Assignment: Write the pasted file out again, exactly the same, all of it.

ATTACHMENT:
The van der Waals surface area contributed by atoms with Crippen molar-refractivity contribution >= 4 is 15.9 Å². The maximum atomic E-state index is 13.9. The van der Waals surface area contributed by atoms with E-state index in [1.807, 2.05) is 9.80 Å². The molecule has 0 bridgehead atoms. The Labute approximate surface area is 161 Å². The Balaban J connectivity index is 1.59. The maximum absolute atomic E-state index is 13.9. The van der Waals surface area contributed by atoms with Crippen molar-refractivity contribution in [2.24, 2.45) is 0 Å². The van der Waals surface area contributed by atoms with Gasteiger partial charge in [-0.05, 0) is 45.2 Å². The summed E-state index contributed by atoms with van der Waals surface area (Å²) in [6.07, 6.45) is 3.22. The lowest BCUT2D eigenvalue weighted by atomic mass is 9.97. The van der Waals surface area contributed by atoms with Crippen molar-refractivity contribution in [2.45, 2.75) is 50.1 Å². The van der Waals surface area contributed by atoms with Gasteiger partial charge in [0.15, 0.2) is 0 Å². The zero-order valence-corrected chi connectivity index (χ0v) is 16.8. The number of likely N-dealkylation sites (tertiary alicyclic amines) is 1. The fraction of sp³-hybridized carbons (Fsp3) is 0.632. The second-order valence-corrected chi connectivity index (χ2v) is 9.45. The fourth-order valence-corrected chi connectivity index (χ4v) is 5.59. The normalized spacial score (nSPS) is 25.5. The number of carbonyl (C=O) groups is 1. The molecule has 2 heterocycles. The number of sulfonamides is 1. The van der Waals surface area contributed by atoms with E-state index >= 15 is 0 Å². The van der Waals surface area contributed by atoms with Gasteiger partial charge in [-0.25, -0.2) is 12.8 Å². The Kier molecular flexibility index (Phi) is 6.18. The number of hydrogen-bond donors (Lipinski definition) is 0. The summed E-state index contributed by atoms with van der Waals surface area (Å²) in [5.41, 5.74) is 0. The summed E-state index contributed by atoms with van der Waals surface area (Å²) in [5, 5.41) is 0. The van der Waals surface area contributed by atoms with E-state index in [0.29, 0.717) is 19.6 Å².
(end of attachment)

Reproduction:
The van der Waals surface area contributed by atoms with Crippen molar-refractivity contribution >= 4 is 15.9 Å². The maximum atomic E-state index is 13.9. The van der Waals surface area contributed by atoms with E-state index in [1.807, 2.05) is 9.80 Å². The molecule has 0 bridgehead atoms. The Labute approximate surface area is 161 Å². The Balaban J connectivity index is 1.59. The maximum absolute atomic E-state index is 13.9. The van der Waals surface area contributed by atoms with Crippen molar-refractivity contribution in [2.24, 2.45) is 0 Å². The van der Waals surface area contributed by atoms with Gasteiger partial charge in [-0.05, 0) is 45.2 Å². The summed E-state index contributed by atoms with van der Waals surface area (Å²) in [6.07, 6.45) is 3.22. The lowest BCUT2D eigenvalue weighted by atomic mass is 9.97. The van der Waals surface area contributed by atoms with Crippen molar-refractivity contribution in [2.45, 2.75) is 50.1 Å². The van der Waals surface area contributed by atoms with Gasteiger partial charge in [0.15, 0.2) is 0 Å². The zero-order valence-corrected chi connectivity index (χ0v) is 16.8. The number of likely N-dealkylation sites (tertiary alicyclic amines) is 1. The fraction of sp³-hybridized carbons (Fsp3) is 0.632. The second-order valence-corrected chi connectivity index (χ2v) is 9.45. The fourth-order valence-corrected chi connectivity index (χ4v) is 5.59. The normalized spacial score (nSPS) is 25.5. The number of carbonyl (C=O) groups is 1. The molecule has 2 heterocycles. The number of sulfonamides is 1. The van der Waals surface area contributed by atoms with E-state index >= 15 is 0 Å². The van der Waals surface area contributed by atoms with Gasteiger partial charge in [-0.25, -0.2) is 12.8 Å². The Kier molecular flexibility index (Phi) is 6.18. The number of hydrogen-bond donors (Lipinski definition) is 0. The summed E-state index contributed by atoms with van der Waals surface area (Å²) in [5.41, 5.74) is 0. The summed E-state index contributed by atoms with van der Waals surface area (Å²) in [5, 5.41) is 0. The van der Waals surface area contributed by atoms with E-state index in [0.29, 0.717) is 19.6 Å².